But I think what they really want is not socialism and that the government is running the industries and deciding things. What they really want is a much larger welfare state. They might have to find a different word to explain what that means because welfare -- larger welfare state probably is going to sell either.

But their argument is that if people think that they have their health care taken care of and they are not going to be buried in college education debt, then that -- then it'll be fine.

The thing that conservatives have to think about is that people are becoming much more willing to think that the government can solve these problems for them.

PAVLICH: Right.

PERINO: And that is on the rise. The Trump administration, and going into this election, they've also framed it at the State of the Union. Capitalism versus socialism as Jesse said.

PAVLICH: Right.

PERINO: But going forward and for the long-range health of the movement and the party, for the Republican Party, being able to explain the government is not going to be able to solve this for you is really key.

PAVLICH: So, Tom, what about --

(CROSSTALK)

WILLIAMS: By the way, socialist safety net doesn't work for you?

PAVLICH: Tom, what about all those kids who just want socialism? All the kiddos --

(CROSSTALK)

SHILLUE: They don't understand it. And they get as polls. And I am sure, Juan, that you are right about this poll. They ask people would you like this to happen and would you be willing to pay more taxes? Yes, I would. But when you run against them, they're going to lose.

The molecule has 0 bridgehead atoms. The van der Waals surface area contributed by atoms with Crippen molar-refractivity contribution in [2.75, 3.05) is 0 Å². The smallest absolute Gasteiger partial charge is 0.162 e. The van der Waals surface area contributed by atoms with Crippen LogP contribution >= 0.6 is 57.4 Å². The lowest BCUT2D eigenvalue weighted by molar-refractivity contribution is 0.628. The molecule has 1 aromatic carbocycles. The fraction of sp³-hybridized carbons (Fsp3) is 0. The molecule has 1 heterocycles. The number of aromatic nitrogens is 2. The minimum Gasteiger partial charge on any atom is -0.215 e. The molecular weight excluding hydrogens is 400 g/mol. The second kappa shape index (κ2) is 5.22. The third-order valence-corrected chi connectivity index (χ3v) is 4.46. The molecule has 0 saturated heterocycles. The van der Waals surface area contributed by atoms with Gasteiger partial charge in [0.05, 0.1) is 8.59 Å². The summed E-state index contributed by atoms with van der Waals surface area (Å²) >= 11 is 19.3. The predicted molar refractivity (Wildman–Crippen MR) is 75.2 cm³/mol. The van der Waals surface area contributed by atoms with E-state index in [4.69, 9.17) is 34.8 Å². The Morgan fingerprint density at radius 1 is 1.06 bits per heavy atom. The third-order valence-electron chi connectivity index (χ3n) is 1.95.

When people who say I'm going to raise your taxes. Lose. And then if the Democrat says I'm going to raise your taxes, they are going to lose this time. And Hickenlooper is right. And last week when he said don't say socialism, he got booed in front of a bunch of Democrats.

PAVLICH: Yes. All right. New cringeworthy moments coming from the campaigns of top 2020 Democrats. That's up next.

(COMMERCIAL BREAK)

WATTERS: We've seen it before but now Democrats are taking their head scratching campaign moments to a whole new level. Of course, remember this gem from Elizabeth Warren.

(BEGIN VIDEO CLIP)

SEN. ELIZABETH WARREN, D-MASS., PRESIDENTIAL CANDIDATE: Hold on a sec. I'm going to get me a beer. My husband Bruce is now here. Do you want a beer?

BRUCE MANN, ELIZABETH WARREN'S HUSBAND: No. I pass on the beer for now.

WARREN: I will sit down.

(END VIDEO CLIP)

WATTERS: OK. Well, Warren's campaign pushing the alcohol infused strategy a little further, offering supporters to drink with her if they donate her presidential campaign which then enters them into a contest.